Question: Can a new credit card account drop a credit score by 40 points? I noticed my score dropped on Credit Karma and lists a new credit card as a new account. I thought that a new active line would improve instead of hurt my credit score.
Answer: Credit scores can drop when you open a new credit account if you have been managing credit for a short time or have a thin credit file. That’s because new accounts will lower your average account age (AAoA), which can have a large effect on your score if you don’t have a lot of other credit information.
Even if you have used credit for a long time, opening a new account can still lower your credit score. When you open a new credit card account; that new account will be included in the number accounts on your credit report and will lower the average age of all your accounts.
If you apply for several new credit cards within a short period of time, multiple credit inquiries can also lower your credit score. One inquiry can lower a credit score by as much as 5 points. But inquiries can have an even greater impact if you have few accounts or a short credit history.
Once you begin making on-time payments on the new account and continue to make timely payments on other obligations your credit score will recover. You also have to keep balances low on credit card accounts in order to improve your score which means you should only use 30% or less of your available credit limit. For example: Your credit limit is $2500 then your balance should be no more than $750. Now if you pay in full each month, credit utilization does not matter because you don’t carry a balance.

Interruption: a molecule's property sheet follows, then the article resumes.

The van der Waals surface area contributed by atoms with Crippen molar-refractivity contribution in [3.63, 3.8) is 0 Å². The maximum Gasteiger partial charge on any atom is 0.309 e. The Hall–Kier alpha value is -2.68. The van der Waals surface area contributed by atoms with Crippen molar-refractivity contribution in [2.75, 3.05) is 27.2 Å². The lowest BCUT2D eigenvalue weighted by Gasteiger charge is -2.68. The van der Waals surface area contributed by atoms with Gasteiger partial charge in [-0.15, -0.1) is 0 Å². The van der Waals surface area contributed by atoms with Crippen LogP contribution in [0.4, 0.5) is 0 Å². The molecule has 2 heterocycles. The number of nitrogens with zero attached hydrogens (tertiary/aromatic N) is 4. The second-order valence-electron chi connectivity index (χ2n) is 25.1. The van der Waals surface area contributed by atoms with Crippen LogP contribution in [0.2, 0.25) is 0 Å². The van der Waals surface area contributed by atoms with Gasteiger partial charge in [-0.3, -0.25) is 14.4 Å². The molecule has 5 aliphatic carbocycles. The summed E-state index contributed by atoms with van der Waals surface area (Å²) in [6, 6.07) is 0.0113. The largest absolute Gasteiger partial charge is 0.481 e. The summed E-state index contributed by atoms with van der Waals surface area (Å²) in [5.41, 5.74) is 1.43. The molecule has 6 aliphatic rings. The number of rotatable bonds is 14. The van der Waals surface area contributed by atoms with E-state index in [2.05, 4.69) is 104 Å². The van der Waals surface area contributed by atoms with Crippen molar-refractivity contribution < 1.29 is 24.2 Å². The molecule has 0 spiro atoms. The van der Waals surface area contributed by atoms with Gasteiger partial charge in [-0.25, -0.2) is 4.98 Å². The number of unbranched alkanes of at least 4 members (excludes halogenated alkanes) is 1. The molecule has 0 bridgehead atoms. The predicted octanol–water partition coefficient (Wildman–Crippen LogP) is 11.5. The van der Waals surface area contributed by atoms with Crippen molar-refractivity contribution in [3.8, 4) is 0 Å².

About Scores at Credit Karma
Credit Karma is a good tool to let you know what information is on your report but the credit score is not the one used by most banks, lenders and credit card issuers. This score is derived from TransUnion’s proprietary scoring formula, called TransRisk.
The formula used to determine your TransRisk score isn’t as precise as that for a FICO score. And, according to the Consumer Financial Protection Bureau, the TransRisk scoring formula is specifically designed to predict risk on new accounts, rather than new and existing accounts. That may be the reason for the dramatic drop in your Credit Karma score because you added a “new account.”
You should not rely on TransRisk credit scores as a guide to how creditors will view your credit quality; it is primarily used as an educational score. For the credit score most likely used by potential lenders, you’ll want to purchase your FICO scores from myfico.com.
The best of luck to you.